Opec, the crude oil exporters' group, maintained its outlook for oil demand in 2022 and continues to see consumption surging above pre-pandemic levels in 2022, it said in its latest monthly market report.
The Vienna-based group maintained its oil demand forecast for next year, keeping it unchanged at 100.8 million barrels per day, amid continuing growth for the global economy.
Opec attributed its forecast to improved economic activity, as "pandemic-related risks" are well managed dowing ue to higher vaccination rates and better treatment for those infected.
The group, however, trimmed its outlook for 2021, expecting consumption to rise by 5.8 million bpd compared with its previous estimate of six million bpd.
"Despite positive assumptions on oil demand going into the final quarter of the year, supported by seasonal petrochemical and heating fuel demand as well as the potential of switching from natural gas to oil in the power generation sector, the downward revision mainly takes into account actual data," Opec said in its report.
Crude has rallied to three-year highs, trading above $80 per barrel amid a global shortage in energy supply.
Brent edged close to $85 this week but pared gains to trade at $82.67 per barrel, down 0.9 per cent at 3.57pm UAE time while West Texas Intermediate was down 0.89 per cent at $79.96 per barrel. But both benchmarks have been trading at three-year highs of above $80 per barrel.
Opec said it expects demand for products such as petrol and diesel to increase, supported by a recovery in mobility and industrial activity.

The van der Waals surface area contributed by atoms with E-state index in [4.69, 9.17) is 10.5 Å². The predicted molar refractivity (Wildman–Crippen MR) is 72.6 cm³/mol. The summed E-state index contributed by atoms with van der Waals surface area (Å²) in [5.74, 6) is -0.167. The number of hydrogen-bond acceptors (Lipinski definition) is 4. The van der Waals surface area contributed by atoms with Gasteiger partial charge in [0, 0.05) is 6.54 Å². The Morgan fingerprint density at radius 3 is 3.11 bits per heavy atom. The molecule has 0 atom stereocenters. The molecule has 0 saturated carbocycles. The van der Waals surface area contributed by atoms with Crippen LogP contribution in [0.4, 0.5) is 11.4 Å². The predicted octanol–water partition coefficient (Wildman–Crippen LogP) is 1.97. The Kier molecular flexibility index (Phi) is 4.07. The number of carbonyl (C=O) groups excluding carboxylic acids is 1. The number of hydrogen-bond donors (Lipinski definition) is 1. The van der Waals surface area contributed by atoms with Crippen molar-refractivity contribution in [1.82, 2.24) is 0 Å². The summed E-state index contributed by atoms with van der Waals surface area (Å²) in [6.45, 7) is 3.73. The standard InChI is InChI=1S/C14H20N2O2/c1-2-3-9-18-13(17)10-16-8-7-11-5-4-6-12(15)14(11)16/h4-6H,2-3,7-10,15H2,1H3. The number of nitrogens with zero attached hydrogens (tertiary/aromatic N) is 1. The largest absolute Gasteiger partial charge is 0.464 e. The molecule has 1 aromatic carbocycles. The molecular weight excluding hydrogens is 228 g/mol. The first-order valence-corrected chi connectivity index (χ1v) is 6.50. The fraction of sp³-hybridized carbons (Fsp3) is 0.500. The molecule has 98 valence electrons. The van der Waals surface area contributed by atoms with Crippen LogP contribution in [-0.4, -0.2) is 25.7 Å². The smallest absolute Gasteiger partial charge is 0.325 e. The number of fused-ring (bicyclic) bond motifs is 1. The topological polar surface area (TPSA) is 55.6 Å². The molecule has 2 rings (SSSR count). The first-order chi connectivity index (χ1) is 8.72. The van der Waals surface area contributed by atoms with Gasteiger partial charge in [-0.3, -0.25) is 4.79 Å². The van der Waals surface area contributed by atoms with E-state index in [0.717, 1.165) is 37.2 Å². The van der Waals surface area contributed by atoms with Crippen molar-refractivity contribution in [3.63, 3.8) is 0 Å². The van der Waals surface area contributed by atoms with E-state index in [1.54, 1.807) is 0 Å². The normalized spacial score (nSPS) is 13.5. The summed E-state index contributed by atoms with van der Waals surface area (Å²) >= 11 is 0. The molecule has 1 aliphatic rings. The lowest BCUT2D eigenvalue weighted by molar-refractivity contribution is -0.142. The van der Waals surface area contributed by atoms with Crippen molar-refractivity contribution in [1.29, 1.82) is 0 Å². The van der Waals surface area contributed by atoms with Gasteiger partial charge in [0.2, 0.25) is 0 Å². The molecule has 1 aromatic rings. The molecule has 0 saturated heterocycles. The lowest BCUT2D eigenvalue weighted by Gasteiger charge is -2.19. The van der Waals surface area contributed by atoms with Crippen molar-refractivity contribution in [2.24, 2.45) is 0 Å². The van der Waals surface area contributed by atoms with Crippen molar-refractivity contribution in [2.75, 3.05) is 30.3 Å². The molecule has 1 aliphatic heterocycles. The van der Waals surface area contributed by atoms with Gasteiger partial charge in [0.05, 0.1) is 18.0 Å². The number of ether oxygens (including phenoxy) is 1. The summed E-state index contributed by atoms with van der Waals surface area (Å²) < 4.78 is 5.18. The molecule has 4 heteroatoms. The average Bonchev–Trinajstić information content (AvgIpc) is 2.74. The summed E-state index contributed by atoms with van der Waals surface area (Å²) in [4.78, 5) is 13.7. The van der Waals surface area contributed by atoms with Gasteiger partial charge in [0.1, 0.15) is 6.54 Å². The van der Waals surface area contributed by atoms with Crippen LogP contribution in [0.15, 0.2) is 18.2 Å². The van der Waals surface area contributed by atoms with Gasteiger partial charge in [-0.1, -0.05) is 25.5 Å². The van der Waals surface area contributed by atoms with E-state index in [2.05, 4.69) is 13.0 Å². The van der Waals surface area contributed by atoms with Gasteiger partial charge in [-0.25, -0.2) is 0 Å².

Oil demand for the current year is expected to average 96.6 million bpd. Opec revised lower forecasts for demand in Organisation for Economic Co-operation and Development regions and countries outside the club of the world's most developed nations.
"While the downward revision in OECD regions focused on 1H21, non-OECD revisions were concentrated in 3Q21," the report said.
Opec also revised lower liquids supply this year from countries outside its group. Non-Opec supply growth has been revised by 300,000 bpd to reach 700,000 bpd for 2021.
The lower estimates come on the back of output shut-ins along the US Gulf of Mexico caused by Hurricane Ida, maintenance at a Kazakh oil field as well as a force majeure at an oil sands site in Canada.
"The impact of the hurricane led to a downward revision in US liquids supply in 2021 from growth of 100,000 bpd to a contraction of 100,000 bpd. The main growth drivers for 2021 supply growth continue to be Canada, Russia, China, Norway, and Brazil," the report said.
Opec, with non-member countries led by Russia, earlier this month agreed to bring 400,000 bpd back to the market as part of an incremental increase in supply, which will result in two million bpd returned by year-end.
Separately, Russian leader Vladimir Putin said during an energy conference that he expected to see the Vienna group sustain its commitments through to the end of 2022.
"We believe the Opec+ agreement will be in force until the end of next year. At the same time, the results show that co-operation between our countries has the potential for further development," he told Russia Energy Week on Wednesday.